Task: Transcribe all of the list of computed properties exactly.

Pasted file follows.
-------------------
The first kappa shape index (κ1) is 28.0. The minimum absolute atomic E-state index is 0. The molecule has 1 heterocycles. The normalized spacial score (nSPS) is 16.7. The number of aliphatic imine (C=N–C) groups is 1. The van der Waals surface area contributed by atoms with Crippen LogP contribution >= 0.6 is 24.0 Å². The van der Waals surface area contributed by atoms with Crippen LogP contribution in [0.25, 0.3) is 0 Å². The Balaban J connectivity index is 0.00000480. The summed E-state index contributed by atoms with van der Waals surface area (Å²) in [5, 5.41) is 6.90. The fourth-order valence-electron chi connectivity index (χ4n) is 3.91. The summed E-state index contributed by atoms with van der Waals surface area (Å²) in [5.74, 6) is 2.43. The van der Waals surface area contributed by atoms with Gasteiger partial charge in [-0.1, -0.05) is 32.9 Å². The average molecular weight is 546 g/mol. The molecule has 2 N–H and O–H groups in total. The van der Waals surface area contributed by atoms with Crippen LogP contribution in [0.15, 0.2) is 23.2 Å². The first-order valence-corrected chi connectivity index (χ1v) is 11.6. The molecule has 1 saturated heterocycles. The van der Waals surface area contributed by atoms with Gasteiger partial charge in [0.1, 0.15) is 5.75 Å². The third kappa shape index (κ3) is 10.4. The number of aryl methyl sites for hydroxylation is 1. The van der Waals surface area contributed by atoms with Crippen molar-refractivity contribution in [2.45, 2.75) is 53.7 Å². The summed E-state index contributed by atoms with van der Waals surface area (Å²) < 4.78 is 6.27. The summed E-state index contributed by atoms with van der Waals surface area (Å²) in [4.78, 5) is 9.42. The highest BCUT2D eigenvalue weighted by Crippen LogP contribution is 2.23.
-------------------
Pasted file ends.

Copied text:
The first kappa shape index (κ1) is 28.0. The minimum absolute atomic E-state index is 0. The molecule has 1 heterocycles. The normalized spacial score (nSPS) is 16.7. The number of aliphatic imine (C=N–C) groups is 1. The van der Waals surface area contributed by atoms with Crippen LogP contribution >= 0.6 is 24.0 Å². The van der Waals surface area contributed by atoms with Crippen LogP contribution in [0.25, 0.3) is 0 Å². The Balaban J connectivity index is 0.00000480. The summed E-state index contributed by atoms with van der Waals surface area (Å²) in [5, 5.41) is 6.90. The fourth-order valence-electron chi connectivity index (χ4n) is 3.91. The summed E-state index contributed by atoms with van der Waals surface area (Å²) in [5.74, 6) is 2.43. The van der Waals surface area contributed by atoms with Gasteiger partial charge in [-0.1, -0.05) is 32.9 Å². The average molecular weight is 546 g/mol. The molecule has 2 N–H and O–H groups in total. The van der Waals surface area contributed by atoms with Crippen LogP contribution in [0.15, 0.2) is 23.2 Å². The first-order valence-corrected chi connectivity index (χ1v) is 11.6. The molecule has 1 saturated heterocycles. The van der Waals surface area contributed by atoms with Gasteiger partial charge in [0.1, 0.15) is 5.75 Å². The third kappa shape index (κ3) is 10.4. The number of aryl methyl sites for hydroxylation is 1. The van der Waals surface area contributed by atoms with Crippen molar-refractivity contribution in [2.45, 2.75) is 53.7 Å². The summed E-state index contributed by atoms with van der Waals surface area (Å²) < 4.78 is 6.27. The summed E-state index contributed by atoms with van der Waals surface area (Å²) in [4.78, 5) is 9.42. The highest BCUT2D eigenvalue weighted by Crippen LogP contribution is 2.23.